LIVE: Odd Future Wolf Gang Kill Them All at U Street Music Hall, DC

Somewhere between the awkward left coast suburbanite charm of Beck’s debut album Odelay, bizarre mid-90s New York City horrorcore rappers the Gravediggaz and the angst ridden graphic sexuality of Onyx’s 1993 debut Bacdafucup and all of their varied inspirations and proceeding acts lie the concept and bizarre guide to the brink of pop success of California hip hop collective Odd Future Wolf Gang Kill Them All (OFWGKTA). The crew performed at a sold out U Street Music Hall on Monday evening, an event that didn’t so much exist as a harbinger of things to come, but rather a display of teenage angst that opened eyes to what the revolution that will shake pop music to the core will sound like.

Odd Future aren’t great yet. They’re very much the opposite, actually. Their shows would be best compared to say, watching the Teen Idles performing jangly, uneven punk rock at Fort Reno Park in the nascent days of DC punk. There’s energy, charisma, meaningful cultural statements and catchy beats and melodies. However, all of those are entirely tempered with heaping spoonfuls of youthful stupidity. These are teenage kids, borne of an era where young black teens have culturally ascended to the point where if they want to ride skateboards, make blasphemous religious statements and advocate raping invalid grandmothers that the level of shock surrounding these actions is considerably less than at any other point in the history of shocking and horrific behavior at the fringes of racial politics and pop music. Getting 300 kids to scream “WOLF GANG” isn’t exactly turning the universe on their ear, but strangely enough, watching rap’s most charismatic front man of the moment Tyler the Creator sign a teenage girl’s forehead bespeaks a certain pop excellence and future success.

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The eleven member crew is often compared to the similarly large posse dynamic of the Wu-Tang Clan. This comparison is ridiculous at this point, as at a similar point of development for the Clan, the group already had developed an iconic and instantaneously branded “W” logo, and were well along their way to developing a marketable stage presence. At this point, Odd Future played a huge gig in DC in front of 300 kids who knew every word of every song when they lack a major label release nor have had any significant mainstream television exposure. The fact that they don’t have t-shirts or any merchandise available exposes them in many ways as being wet behind the ears teenagers just having fun who stumbled into the spotlight. Not appearing as a more prepared and well oiled machine as they prepare to embark on their rise to mainstream success was a certain failure.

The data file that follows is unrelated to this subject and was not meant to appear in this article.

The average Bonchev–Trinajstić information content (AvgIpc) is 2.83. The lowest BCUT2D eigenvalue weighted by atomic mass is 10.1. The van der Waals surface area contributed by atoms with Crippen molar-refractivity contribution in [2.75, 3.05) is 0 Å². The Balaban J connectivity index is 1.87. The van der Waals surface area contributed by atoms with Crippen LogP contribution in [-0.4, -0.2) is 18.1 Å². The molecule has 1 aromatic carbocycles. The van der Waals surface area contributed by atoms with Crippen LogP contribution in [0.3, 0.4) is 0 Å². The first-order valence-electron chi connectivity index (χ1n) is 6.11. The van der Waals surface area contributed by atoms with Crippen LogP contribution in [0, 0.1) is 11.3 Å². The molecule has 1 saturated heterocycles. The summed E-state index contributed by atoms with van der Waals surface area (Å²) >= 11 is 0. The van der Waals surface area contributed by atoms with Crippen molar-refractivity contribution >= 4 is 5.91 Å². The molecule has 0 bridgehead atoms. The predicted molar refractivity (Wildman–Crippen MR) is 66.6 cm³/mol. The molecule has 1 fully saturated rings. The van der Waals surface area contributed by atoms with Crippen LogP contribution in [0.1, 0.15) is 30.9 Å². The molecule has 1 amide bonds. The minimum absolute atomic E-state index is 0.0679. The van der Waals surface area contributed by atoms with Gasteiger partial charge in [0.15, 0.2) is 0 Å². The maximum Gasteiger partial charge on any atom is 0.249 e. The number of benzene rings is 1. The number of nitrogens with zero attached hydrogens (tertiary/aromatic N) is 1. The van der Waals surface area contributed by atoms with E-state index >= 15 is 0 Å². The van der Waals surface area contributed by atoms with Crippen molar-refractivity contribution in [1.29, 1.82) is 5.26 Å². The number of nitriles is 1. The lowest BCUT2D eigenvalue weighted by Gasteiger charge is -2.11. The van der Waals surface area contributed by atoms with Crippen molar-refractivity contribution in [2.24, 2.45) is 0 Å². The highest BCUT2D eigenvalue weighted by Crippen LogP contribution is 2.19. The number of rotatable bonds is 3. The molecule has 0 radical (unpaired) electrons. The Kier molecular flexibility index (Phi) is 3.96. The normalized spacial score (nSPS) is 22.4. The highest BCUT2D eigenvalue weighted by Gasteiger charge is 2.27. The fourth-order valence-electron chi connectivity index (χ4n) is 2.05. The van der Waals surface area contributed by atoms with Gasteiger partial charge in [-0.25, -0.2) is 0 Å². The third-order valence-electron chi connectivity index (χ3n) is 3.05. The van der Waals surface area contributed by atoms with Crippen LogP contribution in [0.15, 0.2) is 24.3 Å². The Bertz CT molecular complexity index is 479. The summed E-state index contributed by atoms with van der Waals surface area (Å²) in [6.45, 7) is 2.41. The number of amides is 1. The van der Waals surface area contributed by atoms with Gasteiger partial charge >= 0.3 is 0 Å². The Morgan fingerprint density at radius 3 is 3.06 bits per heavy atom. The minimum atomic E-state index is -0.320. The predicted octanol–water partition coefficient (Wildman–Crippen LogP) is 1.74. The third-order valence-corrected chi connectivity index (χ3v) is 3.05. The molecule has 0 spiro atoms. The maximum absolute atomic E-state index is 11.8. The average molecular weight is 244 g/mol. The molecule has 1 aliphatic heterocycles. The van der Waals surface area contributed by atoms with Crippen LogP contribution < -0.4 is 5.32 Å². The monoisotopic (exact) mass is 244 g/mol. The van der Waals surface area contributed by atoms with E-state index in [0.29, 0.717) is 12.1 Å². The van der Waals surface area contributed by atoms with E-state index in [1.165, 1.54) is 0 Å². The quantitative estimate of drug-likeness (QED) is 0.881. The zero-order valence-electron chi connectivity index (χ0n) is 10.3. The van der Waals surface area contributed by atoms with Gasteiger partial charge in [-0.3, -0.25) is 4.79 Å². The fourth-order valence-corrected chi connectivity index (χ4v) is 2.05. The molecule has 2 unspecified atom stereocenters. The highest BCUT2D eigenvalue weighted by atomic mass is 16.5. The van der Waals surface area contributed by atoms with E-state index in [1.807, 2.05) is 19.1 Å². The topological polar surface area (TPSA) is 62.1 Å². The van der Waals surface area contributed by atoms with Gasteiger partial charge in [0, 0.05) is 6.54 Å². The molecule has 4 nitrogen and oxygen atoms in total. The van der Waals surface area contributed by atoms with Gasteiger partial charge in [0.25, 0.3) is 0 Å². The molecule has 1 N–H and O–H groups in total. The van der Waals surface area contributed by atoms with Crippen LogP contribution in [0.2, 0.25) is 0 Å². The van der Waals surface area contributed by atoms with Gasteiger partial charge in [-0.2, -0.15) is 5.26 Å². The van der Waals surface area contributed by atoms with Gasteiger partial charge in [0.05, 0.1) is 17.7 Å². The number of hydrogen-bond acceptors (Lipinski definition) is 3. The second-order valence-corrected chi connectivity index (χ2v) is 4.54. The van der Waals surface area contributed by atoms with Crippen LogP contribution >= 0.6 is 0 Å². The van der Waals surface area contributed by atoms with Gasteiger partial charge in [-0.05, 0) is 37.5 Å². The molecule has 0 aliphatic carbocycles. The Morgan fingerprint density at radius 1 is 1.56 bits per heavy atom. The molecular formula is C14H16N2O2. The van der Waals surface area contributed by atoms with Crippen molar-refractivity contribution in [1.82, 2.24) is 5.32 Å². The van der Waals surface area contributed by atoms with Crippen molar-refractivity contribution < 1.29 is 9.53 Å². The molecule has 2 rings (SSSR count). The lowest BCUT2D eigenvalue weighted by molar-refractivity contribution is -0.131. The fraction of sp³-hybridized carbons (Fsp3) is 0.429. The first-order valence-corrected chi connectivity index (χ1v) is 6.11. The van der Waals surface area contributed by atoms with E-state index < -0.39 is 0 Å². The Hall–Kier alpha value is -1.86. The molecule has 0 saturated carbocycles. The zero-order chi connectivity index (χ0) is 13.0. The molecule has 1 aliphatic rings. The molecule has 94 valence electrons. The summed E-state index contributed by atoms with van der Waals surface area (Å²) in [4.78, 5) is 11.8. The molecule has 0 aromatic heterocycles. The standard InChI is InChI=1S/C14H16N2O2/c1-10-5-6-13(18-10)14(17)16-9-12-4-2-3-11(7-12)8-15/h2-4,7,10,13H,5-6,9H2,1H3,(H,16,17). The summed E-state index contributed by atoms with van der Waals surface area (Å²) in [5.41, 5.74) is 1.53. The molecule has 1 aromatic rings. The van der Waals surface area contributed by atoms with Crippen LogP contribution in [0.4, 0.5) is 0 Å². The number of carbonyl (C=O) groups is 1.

Their material outside of Tyler the Creator’s huge mainstream introduction “Yonkers,” which includes a gritty and visceral video clip that has experienced a viral explosion, is merely okay. It’s more emblematic of a general shift in teen/young adult culture than anything that is really iconic. In releasing a slew of mixtapes, Tyler, as well as the either away at military school, imprisoned or marooned at sea Earl Sweatshirt come off as Jim Jones (of the non-ballin’, People’s Temple Cult Gang Kill Them All variety) for a lost generation of kids who have been exposed to entirely too much entirely too fast, their brains a scrambled sea of megabytes, Adderall and Tumblr posts. Again, screaming “SWAG,” comparing yourself to Led Zeppelin and engaging in scatological wordplay is cool, but there needs to be serious investment by Tyler’s label XL Recordings in branding, hook writing and elocution classes to help the group ascend to, achieve and maintain mainstream credibility and a top status as a pop act that is entirely deserved.

Tyler the Creator, his friends and their sea of adoring fans exist in that lovely post-teen universe where the large majority of your actions are largely deemed inconsequential for punishment or judgement by the universe. However, in now signing a label deal and engaging in tours, they’re now squarely under the magnifying glass. Will they stare back and appearing larger than life tell pundits like me to “fuck off and swag them out,” or will they cower like ants under the intense spotlight and get burned? Either way, I’m happy my grandmother is dead, though I fear what Odd Future would do to her bones.